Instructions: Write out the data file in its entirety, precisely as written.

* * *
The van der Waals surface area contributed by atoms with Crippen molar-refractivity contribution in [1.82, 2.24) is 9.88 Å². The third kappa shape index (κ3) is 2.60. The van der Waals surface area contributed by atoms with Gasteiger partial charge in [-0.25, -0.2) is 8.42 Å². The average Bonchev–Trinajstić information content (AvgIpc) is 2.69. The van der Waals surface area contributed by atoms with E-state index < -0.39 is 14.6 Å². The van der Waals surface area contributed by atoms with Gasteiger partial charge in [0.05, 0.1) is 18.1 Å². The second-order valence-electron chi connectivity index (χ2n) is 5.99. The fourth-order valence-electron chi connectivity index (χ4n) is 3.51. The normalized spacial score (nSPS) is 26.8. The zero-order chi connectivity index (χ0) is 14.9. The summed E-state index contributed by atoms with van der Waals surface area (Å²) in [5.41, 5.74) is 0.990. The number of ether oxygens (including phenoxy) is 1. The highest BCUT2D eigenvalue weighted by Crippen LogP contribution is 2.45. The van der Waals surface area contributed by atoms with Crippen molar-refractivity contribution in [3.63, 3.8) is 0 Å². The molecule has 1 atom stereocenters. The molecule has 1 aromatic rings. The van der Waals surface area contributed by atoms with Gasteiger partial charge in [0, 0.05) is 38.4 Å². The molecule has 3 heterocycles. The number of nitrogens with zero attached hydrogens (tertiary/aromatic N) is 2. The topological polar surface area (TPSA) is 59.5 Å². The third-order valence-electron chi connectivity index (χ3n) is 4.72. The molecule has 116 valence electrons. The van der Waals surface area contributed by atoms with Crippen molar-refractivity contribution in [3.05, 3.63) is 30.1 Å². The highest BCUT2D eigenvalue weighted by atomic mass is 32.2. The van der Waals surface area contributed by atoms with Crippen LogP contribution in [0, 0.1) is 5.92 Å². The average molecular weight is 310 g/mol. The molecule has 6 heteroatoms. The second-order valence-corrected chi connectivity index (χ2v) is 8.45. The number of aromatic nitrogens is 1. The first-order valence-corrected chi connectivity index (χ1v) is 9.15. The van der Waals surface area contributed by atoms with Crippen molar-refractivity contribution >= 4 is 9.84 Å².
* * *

The van der Waals surface area contributed by atoms with Crippen molar-refractivity contribution in [1.82, 2.24) is 9.88 Å². The third kappa shape index (κ3) is 2.60. The van der Waals surface area contributed by atoms with Gasteiger partial charge in [-0.25, -0.2) is 8.42 Å². The average Bonchev–Trinajstić information content (AvgIpc) is 2.69. The van der Waals surface area contributed by atoms with E-state index < -0.39 is 14.6 Å². The van der Waals surface area contributed by atoms with Gasteiger partial charge in [0.05, 0.1) is 18.1 Å². The second-order valence-electron chi connectivity index (χ2n) is 5.99. The fourth-order valence-electron chi connectivity index (χ4n) is 3.51. The normalized spacial score (nSPS) is 26.8. The zero-order chi connectivity index (χ0) is 14.9. The summed E-state index contributed by atoms with van der Waals surface area (Å²) in [5.41, 5.74) is 0.990. The number of ether oxygens (including phenoxy) is 1. The highest BCUT2D eigenvalue weighted by Crippen LogP contribution is 2.45. The van der Waals surface area contributed by atoms with Crippen molar-refractivity contribution in [3.63, 3.8) is 0 Å². The molecule has 1 atom stereocenters. The molecule has 1 aromatic rings. The van der Waals surface area contributed by atoms with Gasteiger partial charge in [0, 0.05) is 38.4 Å². The molecule has 3 heterocycles. The number of nitrogens with zero attached hydrogens (tertiary/aromatic N) is 2. The topological polar surface area (TPSA) is 59.5 Å². The third-order valence-electron chi connectivity index (χ3n) is 4.72. The molecule has 116 valence electrons. The van der Waals surface area contributed by atoms with Crippen molar-refractivity contribution in [3.05, 3.63) is 30.1 Å². The highest BCUT2D eigenvalue weighted by atomic mass is 32.2. The van der Waals surface area contributed by atoms with Crippen LogP contribution in [0, 0.1) is 5.92 Å². The average molecular weight is 310 g/mol. The molecule has 6 heteroatoms. The second-order valence-corrected chi connectivity index (χ2v) is 8.45. The number of aromatic nitrogens is 1. The first-order valence-corrected chi connectivity index (χ1v) is 9.15. The van der Waals surface area contributed by atoms with Crippen molar-refractivity contribution >= 4 is 9.84 Å².